The steady growth in Islamic banking in Kenya is a spectacle that was unexpected when Islamic finance started in Kenya in the last decade. As of the Islamic Financial Services Board (IFSB), 2016, global Islamic banking assets were recorded as $1.9 trillion.
As per the Islamic Financial Services Industry Stability Report 2017, published by the Islamic Financial Services Board (IFSB), the composition of these assets as: Islamic banking (79 pec cent), Sukuk or Islamic bonds (17 per cent), Islamic funds (three per cent), and takaful contributions or Islamic insurance) one per cent. Middle East and North Africa jointly account for 30 per cent of the global Islamic finance assets. The Sub-Saharan Africa accounts for 1.7 per cent of total Islamic finance assets.
Islamic banking continues to be a key contributor in improving access to finance and aiding in eliminating extreme poverty.
The Finance Act of 2017 made amendments to the Co-operative Societies Act and the SACCO Societies Act to facilitate shariah compliant products and enhance financial deepening. It also amended the Public Finance Management Act to recognise Sukuk as one of the national government securities.
Despite this growth, there is still much to be done in developing regulations that can ensure safety and stability of the sector, in terms of corporate and shariah governance framework, capital markets regulations, Takaful regulations and prudential guidelines specific to financing arrangements by Islamic banks and management of profit rate risk and displaced commercial risks that are unique to Islamic banking.
The IMF criticised last year the legal framework governing Islamic financial institutions and averred that the law as is exhibits some gaps, prudential frameworks have not been adapted to the specificities of Islamic banking and there are also remaining gaps in the Shariah governance framework, consumer protection framework, liquidity management, resolution and safety nets," says the IMF report.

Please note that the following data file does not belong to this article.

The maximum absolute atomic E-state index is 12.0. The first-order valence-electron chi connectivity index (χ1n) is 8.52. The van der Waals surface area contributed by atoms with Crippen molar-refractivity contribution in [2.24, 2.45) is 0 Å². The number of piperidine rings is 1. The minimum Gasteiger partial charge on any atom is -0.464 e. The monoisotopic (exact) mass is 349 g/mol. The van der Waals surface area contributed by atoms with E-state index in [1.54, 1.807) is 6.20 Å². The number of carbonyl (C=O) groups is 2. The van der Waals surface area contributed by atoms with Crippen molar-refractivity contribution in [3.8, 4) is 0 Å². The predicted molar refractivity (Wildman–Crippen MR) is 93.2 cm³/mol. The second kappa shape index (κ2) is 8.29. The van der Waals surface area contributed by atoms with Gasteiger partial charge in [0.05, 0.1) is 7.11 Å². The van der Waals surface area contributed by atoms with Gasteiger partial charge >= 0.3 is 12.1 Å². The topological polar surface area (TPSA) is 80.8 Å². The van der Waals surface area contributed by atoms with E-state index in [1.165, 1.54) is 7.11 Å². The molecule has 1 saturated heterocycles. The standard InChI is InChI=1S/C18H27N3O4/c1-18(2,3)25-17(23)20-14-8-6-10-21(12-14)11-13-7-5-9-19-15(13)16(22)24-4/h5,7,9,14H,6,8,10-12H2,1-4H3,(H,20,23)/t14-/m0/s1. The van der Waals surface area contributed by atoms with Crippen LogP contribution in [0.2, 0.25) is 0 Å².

In this article, we will examine shariah governance and how it can be strengthened. Subsequent articles in this area will address issues of prudential framework required for Islamic banks and Islamic finance deposit insurance.
Shariah governance remains pedestal to survival of Islamic banks. Overtime, shariah governance has evolved in Malaysia, a key model market for Islamic finance.
The Islamic Financial Services Board (IFSB) defines shariah governance as a set of institutional and organizational arrangements through which an Islamic bank ensures that there is effective independent oversight of Shariah compliance for each of the following structures and processes: Issuance of relevant Shariah pronouncements or rulings, dissemination of Shariah pronouncements or rulings to the operating personnel, Internal Shariah compliance review or audit and annual Shariah compliance review or audit performed to verify that the internal Shariah compliance review or audit has been appropriately carried out and its findings have been duly noted by the Shariah board.
The Accounting and Auditing Organisation for Islamic Financial Institutions (AAOIFI) does not provide definitions on Shariah governance. Its standards provide guidance on matters relating to Shariah supervisory boards, Shariah reviews, internal Shariah reviews, and audit and governance committees for Islamic financial institutions.
Shariah governance can be looked at as peculiar to banks that are fully shariah compliant or operate shariah windows since they are exposed to shariah non-compliance risks.
Kenyan Islamic banks have tried embed shariah governance within their governance frameworks. However, coordinated mechanism lacks to ensure parity in shariah interpretations, product development and advisory and regulations at an industry level in as far as shariah governance is concerned. Islamic capital markets remain hugely untapped in Kenya. Whereas the treasury is keen on issuing Sukuk to fund infrastructure development and embracing further incorporation of Islamic finance by financial institutions in their operations through the Finance Bill of 2017, much needs to be done to set up appropriate structures to address issues of Shariah governance at an industry level. This will provide impetus to ensure remarkable growth is achieved in the development and regulation of Islamic financial markets by providing guidelines that address specific needs of Islamic financial institutions, their business model and risk taking behaviour.